ó ((X U C) ∩ D’) U (D ∩ (X U C)’) = φ           def of “-”

ó ((X ∩ D’)U(C ∩ D’)) U (D ∩ (X’ ∩ C’)) = φ     distributivity of ∩ over U, deMorgan

ó (X ∩ D’) U [(C ∩ D’) ∩ (X U X’)] U (D ∩ X’ ∩ C’) = φ    using trick from prob 2

ó (X ∩ D’) U [(C ∩ D’ ∩ X) U (C ∩ D’ ∩ x’)] U (D ∩ X’ ∩ C’) = φ    distributivity

ó (X ∩ (D’ U (C ∩ D’))) U (X’ ∩ ((D ∩ C’) U (C ∩ D’))) = φ    undistributing twice (i.e. factoring)

\____”A”____/             \_______”B”_______/

ó (X ∩ A) = φ   and (X’ ∩ B) = φ                from problem 3

Therefore the pair of simultaneous equations has a solution iff B is a subset of A’, from problem 4.

Note that A = (D’ U (C ∩ D’) = D’ from rule 12 on the Algebra of Sets handout.

Note that B = ((D ∩ C’) U (C ∩ D’)) = D + C. So we have

D + C is a subset of D

Which is equivalent to

C is a subset of D

which therefore is our necessary and sufficient condition for a solution existing for X U C = D.

Question 6

To prove an equivalence relation, we need to satisfy the rules of reflexivity, transitivity and symmetry.

i)                Reflexivity: (a,b) ~ (b,a) for all (a,b)
By the definition of the relation, (b,a) ~ (a,b)
è a+b = b+a which is true for all (a,b)

ii)            Symmetry: if (a,b) ~ (c,d) then (c,d) ~ (a,b)
Given that a+d = b+c, (c,d) ~(a,b)
è c+b = a+d, which is true from the fact that a+d = b+c as assumed.

iii)        Transitivity: if (a,b) ~ (c,d) and (c,d) ~ (e,f) then (a, b) ~ (e, f)

We know that a + d = c + b and c + f = d + e. Therefore c-d = e-f. But c-d = a-b, therefore e-f = a-b or a + f = e + b. Hence proved.

Since we have satisfied all conditions, it is an equivalence relation

When we look at the description of the relation, we see that if we think about each pair of integers (a,b) and the next pair, (c,d) they are defined by the relation if a-d = b-c. or, if a-c = b-d. Now if we think about each pair defining an (x,y) co-ordinate, the above translates into:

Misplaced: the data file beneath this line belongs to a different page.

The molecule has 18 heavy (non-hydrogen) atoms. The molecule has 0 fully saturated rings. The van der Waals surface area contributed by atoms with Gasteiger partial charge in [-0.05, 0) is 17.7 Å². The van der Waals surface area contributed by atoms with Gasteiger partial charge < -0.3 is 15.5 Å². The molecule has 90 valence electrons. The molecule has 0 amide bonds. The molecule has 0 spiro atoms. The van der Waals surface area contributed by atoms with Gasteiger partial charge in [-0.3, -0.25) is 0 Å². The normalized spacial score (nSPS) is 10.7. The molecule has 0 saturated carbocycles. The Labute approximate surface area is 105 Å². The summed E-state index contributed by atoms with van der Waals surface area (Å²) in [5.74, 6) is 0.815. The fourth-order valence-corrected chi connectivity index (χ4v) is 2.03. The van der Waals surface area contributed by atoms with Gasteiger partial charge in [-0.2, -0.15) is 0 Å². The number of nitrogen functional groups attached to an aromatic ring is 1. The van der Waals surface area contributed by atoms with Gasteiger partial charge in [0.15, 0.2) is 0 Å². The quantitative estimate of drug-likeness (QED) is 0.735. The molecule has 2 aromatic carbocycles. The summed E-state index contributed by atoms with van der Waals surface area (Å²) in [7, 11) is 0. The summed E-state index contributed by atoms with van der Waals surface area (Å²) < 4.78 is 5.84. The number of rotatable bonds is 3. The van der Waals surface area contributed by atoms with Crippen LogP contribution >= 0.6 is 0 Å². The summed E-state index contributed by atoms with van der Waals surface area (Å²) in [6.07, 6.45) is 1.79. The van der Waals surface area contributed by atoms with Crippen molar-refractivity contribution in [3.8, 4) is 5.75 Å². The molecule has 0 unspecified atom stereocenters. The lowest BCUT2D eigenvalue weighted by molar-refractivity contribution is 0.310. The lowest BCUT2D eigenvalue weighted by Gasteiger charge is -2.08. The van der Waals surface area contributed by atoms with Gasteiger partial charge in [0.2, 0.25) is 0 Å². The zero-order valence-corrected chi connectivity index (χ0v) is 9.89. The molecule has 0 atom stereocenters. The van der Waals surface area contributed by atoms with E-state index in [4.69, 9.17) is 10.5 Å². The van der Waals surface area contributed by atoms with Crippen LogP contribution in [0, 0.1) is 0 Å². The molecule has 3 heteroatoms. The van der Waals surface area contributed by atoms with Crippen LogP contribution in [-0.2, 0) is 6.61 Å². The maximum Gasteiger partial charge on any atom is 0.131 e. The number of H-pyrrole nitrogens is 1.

delta(x) = delta(y). These are lines of slope 1. So if we draw a 4-quadrant graph, representing integers, since our relation is only defined over pairs of +’ve integers, we only consider the top right quadrant. So an equivalence class is defined by all (x,y) pairs sitting on a line of slope 1 in the first quadrant of such a graph.

Question 7

I will describe the solution rather than draw it.

a)       Create a single vertical column of dots, numbered from 2 to 15, top to bottom. Draw a small circular line from each dot to itself, with an arrow at one end. Then draw a line WITH AN ARROW from 2 to 4, 2 to 6, ..., 2 to 14. Next draw from 3 to 6, 3 to 9, 3 to 12, 3 to 15. Continue in this fashion, drawing from a value N to all other values k*N in the range 2 to 15.

b)       A nice way to draw this graph is to create the following clusters of dots: 0,4,8,12  1,5,9  2,6,10,  and 3,7,11. Every dot will have an arrow pointing to itself. Then is each group, every dot will have an arrow pointing to each other dot IN THE CLUSTER. This means that there are 2 arrows connecting each pair of points that are equivalent mod 4, one pointing in either direction, because of the fact that equivalence implies reflexivity.

c)       As you might expect that are probably 85 different graphs that are possible answers. You need to remember to keep the arrows in a directed graph in mind: AàB iff A is a parent of B. Why is this a ‘tree’? In a tree, there is no way to get back to a node in the graph you already visited, i.e. there are no ‘cycles’ in the graph. This makes sense because at no stage can some person A be a parent of a person B who will later be a parent of some person C who will be a parent of A, unless we are talking about time travel in which case every answer here is wrong.

d)       If carefully drawn, this graph can resemble a cube, with dots representing each vertex. Note that the power set of {a,b,c} = { φ , {a}, {b}, {c}, {a,b}, {a,c}, {b,c}, {a,b,c}}. Draw an arrow between two sets A and B IFF |A| < |B| (cardinality A less than cardinality B) and B contains all the elements in A. Note that φ is a subset of the seven other sets, and that all subsets other than {a,b,c} are a subset of {a,b,c}.

Question 9

P < q iff p | q

To prove that this is an partial order, we have to prove transitivity, reflexivity and anti-symmetry and that it’s not a total order

Not a total order à there exists some a, b such that a does not divide b and b does not divide a. An example is a =2 and b=3. Hence proved

Reflexivity.

For all a in Z+, a | a. This is true for any integer a

Transitivity.

If a|b and b|c then a | c. Since a|b, b = m*a and since b|c then c = n*b. Therefore c = n*m*a and a | c because a | a*m*n. Hence proved.

Anti-symmetry

If a|b and b|a then a = b.

a|bà b = m*a  and b|a à a = n*b. But then, a = n*m*a à n*m = 1 and since we are in the domain of positive integers, m=n=1. Therefore a=b.